We had our first taste of Rowan Atkinson’s Maigret last night, in the feature-length story Sets A Trap. When Atkinson was first announced to play Georges Simenon’s classic early 20th century Parisian detective it divided opinion – surely someone who has made a living from comic characters couldn’t pull off the deadpan Maigret? Fans of classic crime fiction are very strong in their opinions, but for the most part, Atkinson seemed to go down well. While it wasn’t perfect, Sets A Trap was an entertaining enough couple of hours. But there has been a question nagging at me since I saw it a few weeks ago.
As I mentioned, fans of classic crime fiction are very particular about who plays their favourite characters and Simenon’s Maigret is up there with Christie’s Marple or Poirot in terms of loyal followers.
As our reviewer – Past Offence’s Rich Westwood – said this:
His Maigret is taciturn. He doesn’t open his mouth until 10 minutes into the episode, rarely speaks more than a line at a time and that very softly. Atkinson has definitely subdued his comic side to play the Chief Inspector.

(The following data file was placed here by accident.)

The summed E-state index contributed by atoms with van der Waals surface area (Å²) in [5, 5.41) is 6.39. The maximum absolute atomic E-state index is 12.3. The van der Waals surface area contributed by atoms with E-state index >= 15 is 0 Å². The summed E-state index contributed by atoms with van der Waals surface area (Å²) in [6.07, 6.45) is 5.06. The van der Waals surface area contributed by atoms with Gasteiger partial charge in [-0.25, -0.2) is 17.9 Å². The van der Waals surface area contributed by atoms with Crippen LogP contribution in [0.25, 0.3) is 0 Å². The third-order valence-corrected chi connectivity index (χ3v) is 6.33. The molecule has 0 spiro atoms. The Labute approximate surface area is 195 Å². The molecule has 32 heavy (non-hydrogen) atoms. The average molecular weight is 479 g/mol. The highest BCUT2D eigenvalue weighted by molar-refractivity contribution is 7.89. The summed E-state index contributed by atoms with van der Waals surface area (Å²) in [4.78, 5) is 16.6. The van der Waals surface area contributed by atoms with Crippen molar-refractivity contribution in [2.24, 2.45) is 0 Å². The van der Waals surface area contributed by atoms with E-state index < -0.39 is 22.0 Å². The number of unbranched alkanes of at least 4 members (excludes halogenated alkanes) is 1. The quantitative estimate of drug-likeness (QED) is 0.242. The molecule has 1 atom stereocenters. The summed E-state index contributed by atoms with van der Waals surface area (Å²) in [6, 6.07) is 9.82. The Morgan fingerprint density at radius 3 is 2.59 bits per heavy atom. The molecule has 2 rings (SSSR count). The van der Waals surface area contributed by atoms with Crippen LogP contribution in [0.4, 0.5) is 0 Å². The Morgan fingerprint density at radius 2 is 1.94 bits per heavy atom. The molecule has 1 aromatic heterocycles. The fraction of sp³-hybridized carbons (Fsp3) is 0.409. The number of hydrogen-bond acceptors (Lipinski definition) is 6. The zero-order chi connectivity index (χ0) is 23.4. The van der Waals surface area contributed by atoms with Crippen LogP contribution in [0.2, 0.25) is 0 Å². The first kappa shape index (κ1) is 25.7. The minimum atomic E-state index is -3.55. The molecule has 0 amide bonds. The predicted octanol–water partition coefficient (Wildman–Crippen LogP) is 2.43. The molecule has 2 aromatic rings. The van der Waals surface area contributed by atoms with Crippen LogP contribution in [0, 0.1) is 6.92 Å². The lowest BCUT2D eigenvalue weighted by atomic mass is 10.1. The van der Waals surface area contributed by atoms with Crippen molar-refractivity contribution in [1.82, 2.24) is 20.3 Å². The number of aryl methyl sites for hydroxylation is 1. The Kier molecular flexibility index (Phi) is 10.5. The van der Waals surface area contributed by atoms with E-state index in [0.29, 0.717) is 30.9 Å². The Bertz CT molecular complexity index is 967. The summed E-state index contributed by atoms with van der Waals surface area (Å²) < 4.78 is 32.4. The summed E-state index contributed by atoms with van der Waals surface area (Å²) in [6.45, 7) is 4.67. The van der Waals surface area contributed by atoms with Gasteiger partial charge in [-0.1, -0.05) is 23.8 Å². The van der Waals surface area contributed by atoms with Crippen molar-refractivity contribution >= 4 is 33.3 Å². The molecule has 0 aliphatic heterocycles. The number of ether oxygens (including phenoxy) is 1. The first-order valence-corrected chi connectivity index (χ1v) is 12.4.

Rich wasn’t kidding – throughout Sets A Trap, Atkinson played Maigret with Sisyphean stoicism. As Rich mentioned it took a full 10 minutes for Maigret to say a word, and when he did he did so with a quiet, pained mumble.
Aside from some seriously signposted plot details, this was my main problem with Maigret – that he was so dour it was difficult to get behind him and root for him to solve the case. It was obvious that he was obsessed with finding a killer who was constantly evading him and his team, but instead of feeling emotionally connected to him, I felt distanced by his taciturn personality.
We live in an age where heroes in our procedurals are flawed, messed-up but also extremely expressive. From Sarah Lund and Saga Norén to Catherine Cawood and even George Gently, 21st century lead characters confound as much as they enchant.
And I felt that was what was missing from Maigret – he was such a blank canvas that he wasn’t just difficult to read but difficult to engage with. That’s not to say that there isn’t room for classic crime characters or nuance in their portrayals on our televisions any more – there are, for sure – but I just thought Rowan Atkinson’s Maigret was difficult to penetrate. In many ways, I feel sorry for Atkinson – his hiring was from so far left of field that everyone will find fault somewhere along the line.
I’m no expert on classic crime fiction, so do let me know what you think:
For our review of Maigret: Sets A Trap, go here